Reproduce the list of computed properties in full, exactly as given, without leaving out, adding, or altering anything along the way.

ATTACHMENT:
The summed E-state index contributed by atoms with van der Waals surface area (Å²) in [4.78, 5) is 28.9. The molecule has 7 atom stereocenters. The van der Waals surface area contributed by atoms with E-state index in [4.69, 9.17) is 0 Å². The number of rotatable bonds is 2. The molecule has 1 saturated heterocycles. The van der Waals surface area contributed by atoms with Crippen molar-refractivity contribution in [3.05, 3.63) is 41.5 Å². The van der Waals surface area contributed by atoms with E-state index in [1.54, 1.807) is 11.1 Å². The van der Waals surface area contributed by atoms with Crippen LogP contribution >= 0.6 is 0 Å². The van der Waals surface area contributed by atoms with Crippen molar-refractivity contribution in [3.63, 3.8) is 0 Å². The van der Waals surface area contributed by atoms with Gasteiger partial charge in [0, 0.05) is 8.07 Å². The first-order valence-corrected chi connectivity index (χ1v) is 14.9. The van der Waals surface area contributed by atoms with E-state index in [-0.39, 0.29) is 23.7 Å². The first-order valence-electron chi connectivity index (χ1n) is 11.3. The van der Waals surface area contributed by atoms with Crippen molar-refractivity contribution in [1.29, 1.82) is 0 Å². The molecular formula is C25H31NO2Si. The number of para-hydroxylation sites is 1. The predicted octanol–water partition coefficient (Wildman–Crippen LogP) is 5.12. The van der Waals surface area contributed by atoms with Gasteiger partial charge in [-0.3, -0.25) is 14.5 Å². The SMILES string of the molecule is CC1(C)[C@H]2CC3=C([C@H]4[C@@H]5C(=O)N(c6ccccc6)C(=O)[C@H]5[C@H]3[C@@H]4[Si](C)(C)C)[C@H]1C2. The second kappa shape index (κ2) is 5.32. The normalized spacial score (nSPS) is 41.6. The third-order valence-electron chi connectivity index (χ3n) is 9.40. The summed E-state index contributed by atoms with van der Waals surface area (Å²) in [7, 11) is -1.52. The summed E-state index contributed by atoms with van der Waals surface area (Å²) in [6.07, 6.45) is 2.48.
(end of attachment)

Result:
The summed E-state index contributed by atoms with van der Waals surface area (Å²) in [4.78, 5) is 28.9. The molecule has 7 atom stereocenters. The van der Waals surface area contributed by atoms with E-state index in [4.69, 9.17) is 0 Å². The number of rotatable bonds is 2. The molecule has 1 saturated heterocycles. The van der Waals surface area contributed by atoms with Crippen molar-refractivity contribution in [3.05, 3.63) is 41.5 Å². The van der Waals surface area contributed by atoms with E-state index in [1.54, 1.807) is 11.1 Å². The van der Waals surface area contributed by atoms with Crippen LogP contribution >= 0.6 is 0 Å². The van der Waals surface area contributed by atoms with Crippen molar-refractivity contribution in [3.63, 3.8) is 0 Å². The van der Waals surface area contributed by atoms with Gasteiger partial charge in [0, 0.05) is 8.07 Å². The first-order valence-corrected chi connectivity index (χ1v) is 14.9. The van der Waals surface area contributed by atoms with E-state index in [-0.39, 0.29) is 23.7 Å². The first-order valence-electron chi connectivity index (χ1n) is 11.3. The van der Waals surface area contributed by atoms with Crippen molar-refractivity contribution in [1.29, 1.82) is 0 Å². The molecular formula is C25H31NO2Si. The number of para-hydroxylation sites is 1. The predicted octanol–water partition coefficient (Wildman–Crippen LogP) is 5.12. The van der Waals surface area contributed by atoms with Gasteiger partial charge in [-0.3, -0.25) is 14.5 Å². The SMILES string of the molecule is CC1(C)[C@H]2CC3=C([C@H]4[C@@H]5C(=O)N(c6ccccc6)C(=O)[C@H]5[C@H]3[C@@H]4[Si](C)(C)C)[C@H]1C2. The second kappa shape index (κ2) is 5.32. The normalized spacial score (nSPS) is 41.6. The third-order valence-electron chi connectivity index (χ3n) is 9.40. The summed E-state index contributed by atoms with van der Waals surface area (Å²) in [7, 11) is -1.52. The summed E-state index contributed by atoms with van der Waals surface area (Å²) in [6.07, 6.45) is 2.48.